Spinning Straw into Gold:
When Science Becomes Fiction


In Grimm’s fairy tale Rumpelstiltskin, an impish little man helps a girl spin straw into gold. This story seems an apt metaphor for how legitimate neuroscience research can become transformed into sensationalist claims regarding the causes and treatment of ADHD.

As Robert Whitaker pointed out in a Mad in America article, biological psychiatry has recently changed its story about ADHD. The myth of the “brain chemistry” cause of ADHD has become transformed into a new narrative that invokes the parlance of “neuroscience,” the alluring scientific model du jour. As Whitaker observes, biological psychiatrists are now trying to frame ADHD as a deficiency in brain development. The stimulant drugs typically prescribed for ADHD are now purported to somehow target this “abnormality” and help children’s brains develop normally. Adopting the language of neuroscience has given the biological model of ADHD, with its claims about the efficacy of pharmaceutical cures, new credibility in the eyes of doctors, parents and the general public.

We must question, however, whether biological psychiatry’s new garb is based in the gold standard of authentic scientific research, or whether it is just one more version of the emperor’s new clothes. Pertinent to this is a survey paper that I read recently, “Misrepresentation of Neuroscience Data Might Give Rise to Misleading Conclusions in the Media: The Case of Attention Deficit Hyperactivity Disorder.” The paper is authored by neuroscientists Francois Gonon et al, of the University of Bordeaux and the French National Center for Scientific Research. The paper illuminates how legitimate neuroscience research becomes distorted through a cascade of successive misinterpretations. With each communication—from the actual data, to articles in scientific journals, to blog sites, to headlines in the popular press, and finally to clinicians and parents—information can become transformed, misrepresented, and amplified in a kind of telephone game.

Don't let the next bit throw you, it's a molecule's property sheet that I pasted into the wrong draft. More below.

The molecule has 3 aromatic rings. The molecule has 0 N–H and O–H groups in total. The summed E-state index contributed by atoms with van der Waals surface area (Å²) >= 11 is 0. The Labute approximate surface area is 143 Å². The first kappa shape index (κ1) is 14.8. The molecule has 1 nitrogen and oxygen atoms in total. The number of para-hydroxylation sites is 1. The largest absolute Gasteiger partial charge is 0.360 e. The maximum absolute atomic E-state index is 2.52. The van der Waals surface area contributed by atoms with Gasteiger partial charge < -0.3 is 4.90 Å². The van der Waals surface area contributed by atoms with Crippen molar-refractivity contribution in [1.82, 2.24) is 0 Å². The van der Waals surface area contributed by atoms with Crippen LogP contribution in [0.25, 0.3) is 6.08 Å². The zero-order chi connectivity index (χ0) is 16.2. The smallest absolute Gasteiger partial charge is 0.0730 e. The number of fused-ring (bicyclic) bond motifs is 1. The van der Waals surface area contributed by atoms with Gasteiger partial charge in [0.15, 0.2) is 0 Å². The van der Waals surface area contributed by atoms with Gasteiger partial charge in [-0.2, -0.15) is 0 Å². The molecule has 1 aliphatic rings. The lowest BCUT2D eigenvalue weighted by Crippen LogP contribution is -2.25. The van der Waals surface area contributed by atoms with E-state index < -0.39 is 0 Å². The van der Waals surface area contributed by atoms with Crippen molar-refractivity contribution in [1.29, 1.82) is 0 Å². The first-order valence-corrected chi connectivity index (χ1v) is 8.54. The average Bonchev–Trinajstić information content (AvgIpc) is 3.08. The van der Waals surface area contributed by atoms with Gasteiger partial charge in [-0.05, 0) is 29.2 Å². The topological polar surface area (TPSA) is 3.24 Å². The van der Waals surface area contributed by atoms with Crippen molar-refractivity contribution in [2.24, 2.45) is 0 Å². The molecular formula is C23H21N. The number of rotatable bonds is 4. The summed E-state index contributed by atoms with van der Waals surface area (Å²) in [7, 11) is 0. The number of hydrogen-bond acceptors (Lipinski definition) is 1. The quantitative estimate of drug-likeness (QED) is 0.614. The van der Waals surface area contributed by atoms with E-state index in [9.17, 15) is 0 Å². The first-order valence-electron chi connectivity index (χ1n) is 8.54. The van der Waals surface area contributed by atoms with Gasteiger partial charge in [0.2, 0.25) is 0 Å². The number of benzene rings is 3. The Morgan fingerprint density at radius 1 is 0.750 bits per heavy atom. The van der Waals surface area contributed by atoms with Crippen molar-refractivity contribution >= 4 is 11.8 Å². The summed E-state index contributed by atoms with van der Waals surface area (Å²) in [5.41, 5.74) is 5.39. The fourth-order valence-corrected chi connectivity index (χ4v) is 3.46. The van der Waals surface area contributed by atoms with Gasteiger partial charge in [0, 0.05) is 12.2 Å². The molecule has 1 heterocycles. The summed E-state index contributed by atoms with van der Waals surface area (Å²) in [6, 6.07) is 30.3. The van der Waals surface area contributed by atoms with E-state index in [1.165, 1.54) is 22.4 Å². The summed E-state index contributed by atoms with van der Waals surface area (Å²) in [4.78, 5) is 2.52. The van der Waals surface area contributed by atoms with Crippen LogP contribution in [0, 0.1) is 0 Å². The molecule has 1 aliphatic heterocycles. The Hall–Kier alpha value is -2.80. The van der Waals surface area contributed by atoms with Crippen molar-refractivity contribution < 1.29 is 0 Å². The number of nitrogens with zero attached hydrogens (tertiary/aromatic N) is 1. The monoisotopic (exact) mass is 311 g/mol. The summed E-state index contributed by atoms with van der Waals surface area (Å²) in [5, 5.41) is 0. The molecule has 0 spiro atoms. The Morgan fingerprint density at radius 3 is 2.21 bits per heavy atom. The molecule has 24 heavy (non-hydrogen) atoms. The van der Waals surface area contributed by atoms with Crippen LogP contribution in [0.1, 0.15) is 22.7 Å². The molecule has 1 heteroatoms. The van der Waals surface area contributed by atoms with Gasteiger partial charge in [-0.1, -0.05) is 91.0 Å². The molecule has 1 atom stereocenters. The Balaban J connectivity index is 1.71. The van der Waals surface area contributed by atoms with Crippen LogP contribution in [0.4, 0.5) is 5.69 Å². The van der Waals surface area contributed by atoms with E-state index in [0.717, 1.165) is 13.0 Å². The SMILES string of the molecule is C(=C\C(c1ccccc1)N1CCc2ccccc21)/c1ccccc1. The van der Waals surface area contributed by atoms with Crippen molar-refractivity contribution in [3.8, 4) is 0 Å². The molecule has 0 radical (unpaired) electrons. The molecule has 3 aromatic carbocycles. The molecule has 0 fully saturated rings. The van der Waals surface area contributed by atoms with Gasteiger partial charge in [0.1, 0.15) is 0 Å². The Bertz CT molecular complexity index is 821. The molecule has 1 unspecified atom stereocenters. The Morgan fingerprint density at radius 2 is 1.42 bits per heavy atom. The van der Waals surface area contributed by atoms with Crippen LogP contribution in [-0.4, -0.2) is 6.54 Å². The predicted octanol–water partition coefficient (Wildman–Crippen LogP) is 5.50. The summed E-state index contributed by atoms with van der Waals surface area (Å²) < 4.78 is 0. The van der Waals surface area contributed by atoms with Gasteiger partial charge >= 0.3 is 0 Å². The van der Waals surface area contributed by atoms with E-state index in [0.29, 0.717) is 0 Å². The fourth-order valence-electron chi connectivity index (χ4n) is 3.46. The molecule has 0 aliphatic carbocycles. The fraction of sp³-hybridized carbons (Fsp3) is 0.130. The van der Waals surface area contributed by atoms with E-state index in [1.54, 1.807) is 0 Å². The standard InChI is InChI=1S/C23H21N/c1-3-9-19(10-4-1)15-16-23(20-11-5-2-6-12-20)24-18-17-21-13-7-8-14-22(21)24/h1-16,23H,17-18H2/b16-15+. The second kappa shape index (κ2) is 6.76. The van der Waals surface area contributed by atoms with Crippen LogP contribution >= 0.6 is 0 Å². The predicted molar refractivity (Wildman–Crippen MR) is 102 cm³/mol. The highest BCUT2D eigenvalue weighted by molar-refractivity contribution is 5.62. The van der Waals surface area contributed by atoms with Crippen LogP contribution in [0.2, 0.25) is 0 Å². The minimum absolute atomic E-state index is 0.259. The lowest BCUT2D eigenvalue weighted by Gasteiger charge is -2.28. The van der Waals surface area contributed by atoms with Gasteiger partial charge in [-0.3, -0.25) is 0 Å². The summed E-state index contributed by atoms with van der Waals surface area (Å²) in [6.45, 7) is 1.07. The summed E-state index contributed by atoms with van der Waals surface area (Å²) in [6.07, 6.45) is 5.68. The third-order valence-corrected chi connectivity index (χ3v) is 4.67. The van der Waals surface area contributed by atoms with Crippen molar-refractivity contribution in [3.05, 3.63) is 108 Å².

The paper details a number of ways in which scientific data are misrepresented, and to do justice to the author’s extensive survey would take more than the space of this article. Inevitably, I must oversimplify by limiting myself to only one example of data distortion. The paper demonstrates how inconsistencies within a study lead to inflated claims in the conclusion that are not supported by the original data.

In one study of stimulant treatment for ADHD, for example, school aged children who had been diagnosed with ADHD were divided into two groups. One group was given stimulant medication, and the other was not. “The average reading score at the time of the last assessment was similar between the groups of cases that were treated versus not treated with stimulants…The proportion of school dropout was similar between treated and not treated cases.” The claim in the article was “this study supports the hypothesis that treatment with stimulant medication is associated with more favorable long term school outcomes for children with ADHD.” The reported results of this study clearly do not support the claims since both the treated and untreated groups of children did equally well.

In the Washington Post, September 21, 2007, the conclusion in this study was transformed to “ADHD drugs help boost children’s grades.” A reporter who skimmed the research paper to write a newspaper article obviously came away with a false impression of the efficacy of stimulants for ADHD. This misrepresentation gets passed on in turn to the reader of the newspaper. Finally, at the end of this chain of communication, clinicians and parents are left with the conviction that stimulant drugs will help improve ADHD children’s grades and keep them in school. The survey paper observes that the comparatively few studies with internal inconsistencies (only 2 articles out of the 360 articles examined) are unfortunately the ones predominantly cited in the media.

It especially struck me that neuroscientists themselves are examining the process by which research data in their own field are reported and sometimes distorted in the process of communication. This kind of analysis is quite different from a motley bunch of anti-psychiatrists shouting “foul play.” It is a case of scientists reflecting on their own field in order to maintain its integrity. This is especially important with high profile and high-profit issues like ADHD.  “Quis custodiet ipsos custodes?  Who will  guard the guardians? The only ones who can are the scientists themselves.


Mad in America hosts blogs by a diverse group of writers. These posts are designed to serve as a public forum for a discussion—broadly speaking—of psychiatry and its treatments. The opinions expressed are the writers’ own.


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  1. Well, what can say to this confusion about our body/brain/mind experience. Apparently its ok to blame the chemicals introduced into the food chain over the last 50 years, for all sorts of behaviors, but the the chemical imbalance metaphor, is utterly and completely wrong? No paradox here of course?

    Having lived with someone else’s child, who exhibited ADHD behaviors, controlled reasonably by his mother’s constant vigilance towards his diet. And having argued against his use of ritalin with the prescribing Doctor, I witnessed his explosion of motor activity, whenever we needed to let him be normal and eat McDonald’s food, at a friend’s birthday party. After which his mother told me, quiet rightly, to shut my mouth.